When two pipes of different diameter are joined, internally there will be a step change in the bore.
Fluid passing down the pipe (either into the expansion or out of it) will take the opportunity to become fiercely turbulent and recirculate intensely in the ‘shelf’ region). This has the effect that to transport either gas or liquid will require a much bigger pump than if the pipe was of a single internal diameter. It might mean that for pumping crude oil, your pump triples in price or in a domestic heating system, the existing pump simply fails to deliver enough flowrate.
Ideally, all pipework in a given system would have one bore, or at least have only smooth changes in diameter. Often, that’s not how things work out…engineering conical sections of arbitrary size, in-situ, which are also pressure-rated is a tough job.
Today’s invention is a way to smooth out internal step changes in pipework. When two different size pipes are joined (using reliable, simple bolt-through flanges), spin the jointed section about the longitudinal axis (by using eg a drilling rig for large-scale hardware). Whilst spinning, pour in epoxy material of the type normally used to smooth the internal surfaces. This will be thrown to the corners of the shelf region and take up a natural streamlined shape (think of stirring a cup of tea in a tall cup, or of the surface profile of water going down a plughole),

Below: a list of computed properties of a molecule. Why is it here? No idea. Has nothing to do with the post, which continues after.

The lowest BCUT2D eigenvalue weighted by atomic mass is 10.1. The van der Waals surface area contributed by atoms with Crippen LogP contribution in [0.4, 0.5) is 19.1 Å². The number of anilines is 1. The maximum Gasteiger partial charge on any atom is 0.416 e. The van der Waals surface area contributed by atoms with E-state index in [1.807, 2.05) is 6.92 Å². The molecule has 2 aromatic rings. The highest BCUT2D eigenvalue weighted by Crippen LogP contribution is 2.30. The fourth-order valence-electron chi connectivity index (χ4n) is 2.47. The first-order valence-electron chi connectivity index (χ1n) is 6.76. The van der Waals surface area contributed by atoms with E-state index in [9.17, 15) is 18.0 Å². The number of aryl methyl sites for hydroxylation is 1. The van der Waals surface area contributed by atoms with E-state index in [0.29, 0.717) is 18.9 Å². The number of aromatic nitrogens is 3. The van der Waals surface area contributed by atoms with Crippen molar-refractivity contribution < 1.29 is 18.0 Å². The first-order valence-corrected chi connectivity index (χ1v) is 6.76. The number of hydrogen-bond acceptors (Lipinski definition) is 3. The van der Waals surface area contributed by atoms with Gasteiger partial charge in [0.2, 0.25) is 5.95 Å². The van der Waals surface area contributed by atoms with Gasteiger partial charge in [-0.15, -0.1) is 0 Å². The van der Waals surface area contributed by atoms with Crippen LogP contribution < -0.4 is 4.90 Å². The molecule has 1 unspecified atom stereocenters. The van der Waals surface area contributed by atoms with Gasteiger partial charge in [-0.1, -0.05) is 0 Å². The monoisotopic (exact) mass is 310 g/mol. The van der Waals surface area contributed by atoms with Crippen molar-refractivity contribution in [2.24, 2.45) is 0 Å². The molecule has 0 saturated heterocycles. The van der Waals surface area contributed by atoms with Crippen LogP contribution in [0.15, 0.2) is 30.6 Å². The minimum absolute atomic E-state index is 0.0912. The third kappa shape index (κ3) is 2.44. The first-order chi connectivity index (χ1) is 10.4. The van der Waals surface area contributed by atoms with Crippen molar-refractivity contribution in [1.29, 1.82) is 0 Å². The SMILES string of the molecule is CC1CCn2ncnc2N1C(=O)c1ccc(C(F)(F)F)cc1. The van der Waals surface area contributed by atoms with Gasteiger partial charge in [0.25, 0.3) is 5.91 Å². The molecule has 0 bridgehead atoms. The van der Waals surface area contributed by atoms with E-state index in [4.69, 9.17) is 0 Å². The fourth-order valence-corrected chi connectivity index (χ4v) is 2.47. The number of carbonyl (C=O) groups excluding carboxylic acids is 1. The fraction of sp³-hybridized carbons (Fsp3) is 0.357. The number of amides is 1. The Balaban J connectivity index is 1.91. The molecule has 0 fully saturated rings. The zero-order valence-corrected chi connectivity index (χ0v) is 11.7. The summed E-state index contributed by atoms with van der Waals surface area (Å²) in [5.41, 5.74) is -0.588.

When the cement has set, the streamlined pipe section can be inserted, as normal, into the main plumbing.